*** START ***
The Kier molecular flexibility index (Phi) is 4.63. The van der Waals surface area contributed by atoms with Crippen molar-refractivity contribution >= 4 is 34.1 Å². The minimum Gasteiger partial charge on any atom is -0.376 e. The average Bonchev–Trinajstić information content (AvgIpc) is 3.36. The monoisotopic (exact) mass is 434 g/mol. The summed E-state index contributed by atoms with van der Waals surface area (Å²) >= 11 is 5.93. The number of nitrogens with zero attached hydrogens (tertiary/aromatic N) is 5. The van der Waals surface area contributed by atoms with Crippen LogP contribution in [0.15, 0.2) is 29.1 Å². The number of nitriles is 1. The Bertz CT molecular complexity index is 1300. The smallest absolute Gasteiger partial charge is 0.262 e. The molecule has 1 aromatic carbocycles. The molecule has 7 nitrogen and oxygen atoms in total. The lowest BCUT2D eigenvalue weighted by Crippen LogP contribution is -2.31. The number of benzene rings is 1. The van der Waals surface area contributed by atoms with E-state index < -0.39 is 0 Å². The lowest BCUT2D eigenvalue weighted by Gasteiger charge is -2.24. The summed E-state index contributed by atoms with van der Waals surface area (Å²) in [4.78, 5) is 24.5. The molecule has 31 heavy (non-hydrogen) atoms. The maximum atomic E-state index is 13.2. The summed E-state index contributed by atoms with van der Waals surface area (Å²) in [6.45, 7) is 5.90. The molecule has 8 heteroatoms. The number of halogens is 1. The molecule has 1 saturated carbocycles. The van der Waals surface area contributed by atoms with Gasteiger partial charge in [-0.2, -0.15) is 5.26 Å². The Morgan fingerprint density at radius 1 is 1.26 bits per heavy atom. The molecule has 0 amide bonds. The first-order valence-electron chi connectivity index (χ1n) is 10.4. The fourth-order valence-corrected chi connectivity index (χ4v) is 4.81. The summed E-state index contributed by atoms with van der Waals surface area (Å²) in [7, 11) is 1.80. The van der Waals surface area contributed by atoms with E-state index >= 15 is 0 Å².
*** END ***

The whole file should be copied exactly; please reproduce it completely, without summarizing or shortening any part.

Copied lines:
The Kier molecular flexibility index (Phi) is 4.63. The van der Waals surface area contributed by atoms with Crippen molar-refractivity contribution >= 4 is 34.1 Å². The minimum Gasteiger partial charge on any atom is -0.376 e. The average Bonchev–Trinajstić information content (AvgIpc) is 3.36. The monoisotopic (exact) mass is 434 g/mol. The summed E-state index contributed by atoms with van der Waals surface area (Å²) >= 11 is 5.93. The number of nitrogens with zero attached hydrogens (tertiary/aromatic N) is 5. The van der Waals surface area contributed by atoms with Crippen LogP contribution in [0.15, 0.2) is 29.1 Å². The number of nitriles is 1. The Bertz CT molecular complexity index is 1300. The smallest absolute Gasteiger partial charge is 0.262 e. The molecule has 1 aromatic carbocycles. The molecule has 7 nitrogen and oxygen atoms in total. The lowest BCUT2D eigenvalue weighted by Crippen LogP contribution is -2.31. The number of benzene rings is 1. The van der Waals surface area contributed by atoms with E-state index < -0.39 is 0 Å². The lowest BCUT2D eigenvalue weighted by Gasteiger charge is -2.24. The summed E-state index contributed by atoms with van der Waals surface area (Å²) in [4.78, 5) is 24.5. The molecule has 31 heavy (non-hydrogen) atoms. The maximum atomic E-state index is 13.2. The summed E-state index contributed by atoms with van der Waals surface area (Å²) in [6.45, 7) is 5.90. The molecule has 8 heteroatoms. The number of halogens is 1. The molecule has 1 saturated carbocycles. The van der Waals surface area contributed by atoms with Gasteiger partial charge in [-0.2, -0.15) is 5.26 Å². The Morgan fingerprint density at radius 1 is 1.26 bits per heavy atom. The molecule has 0 amide bonds. The first-order valence-electron chi connectivity index (χ1n) is 10.4. The fourth-order valence-corrected chi connectivity index (χ4v) is 4.81. The summed E-state index contributed by atoms with van der Waals surface area (Å²) in [7, 11) is 1.80. The van der Waals surface area contributed by atoms with E-state index >= 15 is 0 Å².